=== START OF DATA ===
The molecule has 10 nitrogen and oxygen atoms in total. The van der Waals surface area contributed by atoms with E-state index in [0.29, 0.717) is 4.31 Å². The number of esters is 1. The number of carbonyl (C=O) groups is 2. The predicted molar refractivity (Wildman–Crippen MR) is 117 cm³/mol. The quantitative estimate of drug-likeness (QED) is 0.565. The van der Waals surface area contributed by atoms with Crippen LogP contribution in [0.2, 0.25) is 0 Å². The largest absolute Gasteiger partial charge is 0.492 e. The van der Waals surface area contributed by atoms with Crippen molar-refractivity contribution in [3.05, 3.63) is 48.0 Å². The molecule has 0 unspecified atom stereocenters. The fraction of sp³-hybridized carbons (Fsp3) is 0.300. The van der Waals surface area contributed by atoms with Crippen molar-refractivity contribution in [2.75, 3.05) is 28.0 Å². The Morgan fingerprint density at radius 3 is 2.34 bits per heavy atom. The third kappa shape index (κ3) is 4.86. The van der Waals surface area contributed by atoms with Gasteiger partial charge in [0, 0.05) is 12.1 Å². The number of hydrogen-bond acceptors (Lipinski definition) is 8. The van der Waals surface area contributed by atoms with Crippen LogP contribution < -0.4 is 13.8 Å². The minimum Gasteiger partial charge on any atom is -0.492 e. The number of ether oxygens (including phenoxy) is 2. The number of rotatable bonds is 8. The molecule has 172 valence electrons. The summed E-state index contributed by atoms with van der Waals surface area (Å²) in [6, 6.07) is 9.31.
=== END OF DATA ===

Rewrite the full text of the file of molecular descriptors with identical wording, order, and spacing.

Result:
The molecule has 10 nitrogen and oxygen atoms in total. The van der Waals surface area contributed by atoms with E-state index in [0.29, 0.717) is 4.31 Å². The number of esters is 1. The number of carbonyl (C=O) groups is 2. The predicted molar refractivity (Wildman–Crippen MR) is 117 cm³/mol. The quantitative estimate of drug-likeness (QED) is 0.565. The van der Waals surface area contributed by atoms with Crippen LogP contribution in [0.2, 0.25) is 0 Å². The largest absolute Gasteiger partial charge is 0.492 e. The van der Waals surface area contributed by atoms with Crippen molar-refractivity contribution in [3.05, 3.63) is 48.0 Å². The molecule has 0 unspecified atom stereocenters. The fraction of sp³-hybridized carbons (Fsp3) is 0.300. The van der Waals surface area contributed by atoms with Crippen molar-refractivity contribution in [2.75, 3.05) is 28.0 Å². The Morgan fingerprint density at radius 3 is 2.34 bits per heavy atom. The third kappa shape index (κ3) is 4.86. The van der Waals surface area contributed by atoms with Gasteiger partial charge in [0, 0.05) is 12.1 Å². The number of hydrogen-bond acceptors (Lipinski definition) is 8. The van der Waals surface area contributed by atoms with Crippen LogP contribution < -0.4 is 13.8 Å². The minimum Gasteiger partial charge on any atom is -0.492 e. The number of ether oxygens (including phenoxy) is 2. The number of rotatable bonds is 8. The molecule has 172 valence electrons. The summed E-state index contributed by atoms with van der Waals surface area (Å²) in [6, 6.07) is 9.31.